Rejecting Imaginary Days

There is no such thing as imaginary days.

By God’s grace, the barrage of lies has subsided. It used to be daily that I would awaken to immediate grenades and atom bombs, but now the attacks are rare. The truth of the gospel has continually defeated them. “It’s true, I am a wretch. But back off Satan. Jesus has defeated you.”

Yet, occasionally there is a different stealth tactic. Minor side note: I smile at myself for using military analogies when I know I’d be a blubbering mess at the first hint of a sharp command. But I digress.

Sometimes the stealthy lies are accusations, but sometimes they are questions. Recently the lie was “What if God took Jon because He knew Jon would flake out? Did He see future days where my husband wouldn’t have passionately pursued Christ?” You can imagine the sorrow surrounding those thoughts.

But God used a friend’s profound words to permanently defeat that lie. “There are no such things as imaginary days.” For imaginary days reflect an inaccurate view of God’s sovereignty.

Therefore, what ifs and imaginary days reside with Santa Claus and the Tooth Fairy.

If God planned the last day of Jon’s life, then there were no more days! They didn’t exist. How quickly and how marvelously those words penetrated my heart. There were no more days. David had something to say about this in Psalm 139:

“For you formed my inward parts; you knitted me together in in my mother’s womb. I praise you, for I am fearfully and wonderfully made. Wonderful are your works; my soul knows it very well. My frame was not hidden from you, when I was being made in secret, intricately woven in the depths of the earth. Your eyes saw my unformed substance; in your book were written every one of them, the days that were formed for me, when as yet there was none of them.” (v13-16)

How freeing it is to reject the lie of imaginary days! I rest knowing that God chose the best for Jon and for me. I rest believing that God didn’t foresee some egregious failure, and therefore decided to “take him out.” I rest knowing God developed him into the man He wanted him to be. Jon dying at the height of his earthly walk with Christ was in God’s plan from eternity past. Even more beautiful to me is that Jon’s spiritual decline lies merely in the realm of the imaginary. In God’s sovereignty, it didn’t exist.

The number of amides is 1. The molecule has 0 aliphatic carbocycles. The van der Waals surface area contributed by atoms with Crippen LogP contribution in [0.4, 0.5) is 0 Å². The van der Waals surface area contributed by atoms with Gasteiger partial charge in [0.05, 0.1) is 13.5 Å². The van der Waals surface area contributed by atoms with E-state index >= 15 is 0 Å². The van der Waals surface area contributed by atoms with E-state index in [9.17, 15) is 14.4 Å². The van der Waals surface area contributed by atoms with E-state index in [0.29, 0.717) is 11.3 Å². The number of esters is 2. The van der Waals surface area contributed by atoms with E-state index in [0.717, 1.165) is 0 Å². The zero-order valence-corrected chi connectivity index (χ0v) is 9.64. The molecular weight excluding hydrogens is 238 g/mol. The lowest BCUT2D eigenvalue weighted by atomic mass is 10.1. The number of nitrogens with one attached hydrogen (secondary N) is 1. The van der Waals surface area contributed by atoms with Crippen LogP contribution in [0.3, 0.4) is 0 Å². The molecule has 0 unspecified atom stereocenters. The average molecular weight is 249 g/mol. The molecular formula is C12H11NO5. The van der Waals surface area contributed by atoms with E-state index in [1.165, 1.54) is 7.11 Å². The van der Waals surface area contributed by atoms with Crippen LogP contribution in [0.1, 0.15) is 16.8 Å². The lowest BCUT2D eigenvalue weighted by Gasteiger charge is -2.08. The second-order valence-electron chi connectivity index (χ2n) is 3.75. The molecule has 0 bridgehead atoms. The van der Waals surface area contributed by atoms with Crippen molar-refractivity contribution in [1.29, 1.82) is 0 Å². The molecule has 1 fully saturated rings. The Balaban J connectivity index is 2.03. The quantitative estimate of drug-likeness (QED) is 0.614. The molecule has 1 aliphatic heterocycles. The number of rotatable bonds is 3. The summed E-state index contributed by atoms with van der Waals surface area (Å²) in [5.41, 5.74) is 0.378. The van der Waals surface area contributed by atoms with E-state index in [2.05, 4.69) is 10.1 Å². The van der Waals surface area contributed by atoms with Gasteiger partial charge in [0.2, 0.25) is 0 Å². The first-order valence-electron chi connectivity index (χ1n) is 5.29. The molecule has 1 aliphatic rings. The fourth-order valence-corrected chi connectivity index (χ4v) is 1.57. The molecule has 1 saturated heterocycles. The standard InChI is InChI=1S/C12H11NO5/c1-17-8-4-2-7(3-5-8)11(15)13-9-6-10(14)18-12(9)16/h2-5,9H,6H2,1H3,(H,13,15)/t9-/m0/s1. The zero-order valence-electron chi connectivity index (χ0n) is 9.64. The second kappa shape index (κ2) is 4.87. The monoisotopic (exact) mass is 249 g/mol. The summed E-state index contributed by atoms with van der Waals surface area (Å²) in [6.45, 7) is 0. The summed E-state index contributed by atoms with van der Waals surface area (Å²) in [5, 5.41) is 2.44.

By grace Jesus was the BEST thing to Jon, but my husband stilled failed. He was still a sinner, but a sinner covered by Christ’s righteousness and greatly loved by God.

The truth is that the completed work of Christ not only cancelled out the record of debt against him, but also imparted ALL of Christ’s righteousness to him. The $50 word for that is justification. God was also transforming Jon to become what he was already declared to be. And this is sanctification.

Another friend shared the imagery of a line graph. The line may have some zig zags, but over the course of time there’s always an upward and forward trend. I love that! A believer’s sanctification is ALWAYS forward. The idea of two steps forward, four steps backward is just heresy. Furthermore, God always completes the work He starts (Philippians 1:6).

And so at death, the work of sanctification in Jon had reached it’s proper perfection. He got to trade sanctification in for glorification. Never ending new. Spotless. Perfect. That’s  awesome.

All that to say, I’m learning to reject imaginary days. And not just the imaginary days of Jon’s life, but the what ifs and the imaginary days of mine.

I’m not guaranteed future days, but if they come, they will be the real days of God’s plan, rather than the ones I create in my mind. Of this I am certain, in joy and in sorrow, in trial and in triumph, God’s real days will be BEST. They will be ridiculously better than the feeble products of my imagination.

God orders my days. He knows His plans for me. Therefore, I rejoice in THIS day, a real day given by God.

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